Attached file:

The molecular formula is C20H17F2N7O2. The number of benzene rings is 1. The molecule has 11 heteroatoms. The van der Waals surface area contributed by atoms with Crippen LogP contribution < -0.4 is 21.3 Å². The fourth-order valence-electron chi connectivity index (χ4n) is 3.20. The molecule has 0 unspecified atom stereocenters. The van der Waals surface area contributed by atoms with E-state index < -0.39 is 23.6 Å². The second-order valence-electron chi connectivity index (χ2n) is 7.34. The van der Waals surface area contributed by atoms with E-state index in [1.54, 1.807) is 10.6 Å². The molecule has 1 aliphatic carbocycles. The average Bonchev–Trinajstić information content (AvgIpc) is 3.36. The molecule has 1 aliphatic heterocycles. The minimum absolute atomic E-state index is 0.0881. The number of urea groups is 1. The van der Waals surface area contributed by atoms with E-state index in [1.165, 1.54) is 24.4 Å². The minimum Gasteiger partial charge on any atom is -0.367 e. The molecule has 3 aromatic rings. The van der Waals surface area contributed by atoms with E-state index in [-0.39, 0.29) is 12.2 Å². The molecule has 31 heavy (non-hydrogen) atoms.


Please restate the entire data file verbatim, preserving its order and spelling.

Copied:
The molecular formula is C20H17F2N7O2. The number of benzene rings is 1. The molecule has 11 heteroatoms. The van der Waals surface area contributed by atoms with Crippen LogP contribution < -0.4 is 21.3 Å². The fourth-order valence-electron chi connectivity index (χ4n) is 3.20. The molecule has 0 unspecified atom stereocenters. The van der Waals surface area contributed by atoms with E-state index < -0.39 is 23.6 Å². The second-order valence-electron chi connectivity index (χ2n) is 7.34. The van der Waals surface area contributed by atoms with E-state index in [1.54, 1.807) is 10.6 Å². The molecule has 1 aliphatic carbocycles. The average Bonchev–Trinajstić information content (AvgIpc) is 3.36. The molecule has 1 aliphatic heterocycles. The minimum absolute atomic E-state index is 0.0881. The number of urea groups is 1. The van der Waals surface area contributed by atoms with E-state index in [1.165, 1.54) is 24.4 Å². The minimum Gasteiger partial charge on any atom is -0.367 e. The molecule has 3 aromatic rings. The van der Waals surface area contributed by atoms with E-state index in [-0.39, 0.29) is 12.2 Å². The molecule has 31 heavy (non-hydrogen) atoms.